‘Anastasia’ Musical at the Kennedy Center

ANastasiaSo many Romanovs these days!

There’s Matthew Weiner’s Amazon series in which various supposed survivors of the doomed royal line emerges in modern day, with a new episode every Friday. And now there’s “Anastasia,” the popular musical that was just installed for a month-long run at the Kennedy Center.

It’s based on the 1997 animated feature and particularly its score that included an Oscar nominated song. The feature represented the high water point of Bluth Animation, the studio behind “An American Tail” and “The Land Before Time” but followed the Disney code so closely that many people still think it’s a Disney film (even the show’s logo is in a Disney-familiar typeface and has most of the letters of “Fantasia”).

At any rate, the project certainly followed the Disney repurposing model in that it turned an animated feature into a stage musical (its plot had already been the basis of a 1955 stage play and the 1956 film with Ingrid Bergman and Helen Hayes). “Anastasia” involves the wholly fictional story of an amnesiac who was youngest daughter of Tsar Nicholas II in Russia, who supposedly escaped the famous family slaughter of 1918 and as an amnesiac a decade later, seeks out her grandmother, the Dowager Duchess in Paris, encouraged by a couple of con men who are seeking the vast inheritance reward.

The link between grandmother and granddaughter is a music box she gives the little one before the dowager goes off to Paris. Its haunting melody and subsequent song “Once Upon a December,” infiltrates the musical the same way it did in the cartoon. And its melody keeps coming back and back and back, even when there are 16 new songs in addition to a half dozen from the original. It comes back even when they’re at the ballet otherwise doing the briefest bit of Tchaikovsky’s “Black Swan.”

It’s a long night and a long story. But as presented by the national touring company in Washington, it moves along mostly on changing sets and canny projections by Aaron Rhyne — the one aspect of the musical that won Tony Awards in the show’s Broadway run last year. There’s not just the smoke rising from the St. Petersburg setting, but moving landscapes from the train, a high hilltop revealing Paris at the end of act one. Even the falling snow in mother Russia which would ordinarily be theatrical flakes are quite naturally done on the projections.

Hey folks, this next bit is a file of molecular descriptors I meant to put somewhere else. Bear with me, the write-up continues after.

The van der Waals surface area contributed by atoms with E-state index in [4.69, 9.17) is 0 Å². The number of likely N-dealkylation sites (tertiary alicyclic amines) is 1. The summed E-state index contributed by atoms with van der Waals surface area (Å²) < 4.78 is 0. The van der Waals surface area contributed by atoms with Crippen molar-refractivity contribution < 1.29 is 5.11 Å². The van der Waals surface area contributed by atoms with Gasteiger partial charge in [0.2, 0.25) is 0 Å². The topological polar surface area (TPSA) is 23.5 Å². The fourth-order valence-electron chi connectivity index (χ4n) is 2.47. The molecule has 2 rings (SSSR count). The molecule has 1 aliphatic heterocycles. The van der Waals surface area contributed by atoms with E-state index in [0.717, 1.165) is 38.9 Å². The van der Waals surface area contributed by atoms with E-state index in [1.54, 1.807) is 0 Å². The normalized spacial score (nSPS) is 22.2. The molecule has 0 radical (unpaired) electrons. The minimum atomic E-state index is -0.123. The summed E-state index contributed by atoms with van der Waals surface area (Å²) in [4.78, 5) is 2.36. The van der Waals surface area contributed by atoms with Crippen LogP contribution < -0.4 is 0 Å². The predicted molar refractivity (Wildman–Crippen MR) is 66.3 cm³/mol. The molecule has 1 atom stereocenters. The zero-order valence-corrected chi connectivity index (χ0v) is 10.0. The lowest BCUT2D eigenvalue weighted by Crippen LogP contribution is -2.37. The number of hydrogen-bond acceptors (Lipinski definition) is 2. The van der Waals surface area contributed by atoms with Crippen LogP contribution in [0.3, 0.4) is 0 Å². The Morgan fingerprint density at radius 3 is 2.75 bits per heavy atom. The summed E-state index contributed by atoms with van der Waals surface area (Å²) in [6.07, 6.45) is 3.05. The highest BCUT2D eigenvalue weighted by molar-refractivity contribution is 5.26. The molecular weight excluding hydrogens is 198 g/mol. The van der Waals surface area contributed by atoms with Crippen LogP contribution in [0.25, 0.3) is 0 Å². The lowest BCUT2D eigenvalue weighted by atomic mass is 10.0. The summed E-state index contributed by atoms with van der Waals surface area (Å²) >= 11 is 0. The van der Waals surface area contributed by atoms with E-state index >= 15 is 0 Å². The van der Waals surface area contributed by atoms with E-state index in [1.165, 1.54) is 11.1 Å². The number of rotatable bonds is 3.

I had forgotten that this “Anastasia” was developed in my old hometown at the Hartford Stage, where its delectably named director Darko Tresnjak had success bringing another work to Broadway, “A Gentleman’s Guide to Love and Murder” four years ago. That might have fueled his ambition in “Anastasia” two years later — a piece which already had a generation of fans from the animated film, and that one song.

On stage, they’ve done away with the cartoonish aspects. The Hank Azaria-voiced bat (around whom they made a straight to video sequel) is gone, so is Rasputin, who has been turned into a Stalinist operative (Jason Michael Evans), who has an operatic voice but looks and sounds like the other romantic interest in the musical, Dmitry (Stephen Brower), who is one of the con men with Vlad (Edward Staudenmayer).

At the center of it all is Lila Coogan’s Anya, the girl who would be Anastasia. She’s youthful and has a good voice but like the others there’s something a little bland about her (in a way I guess all Disney heroines have been before her). Joy Franz is the Dowager  has a key role early as the too-sweet grandma and later as the embittered elder (she also has the best credentials of the road company).

It’s surprising how little humor there is in the work until act two when Tari Kelly does all the right comic things to squeeze laughs out of her Countess Lily (who was Sophie in the cartoon). It goes a long way especially when there’s nothing to accomplish in act two but the reunion, so there’s a lot of things to stretch things out in between.

Tresnjak knows that half of the appeal of the work is visual, so the costumes by Linda Cho are so sumptuous, the killed Romanovs keep recurring if only to see the royal finery one more time. They work with Alexander Dodge’s grand sets and especially Rhyne’s projections to create a kind of fantasy of Russia in the capital city of a nation that happens to be a little bit at odds with the mother country. But enough swirl and melody can make one forget, if only for a night.


“Anastasia” continues at the Kennedy Center through Nov. 25. 


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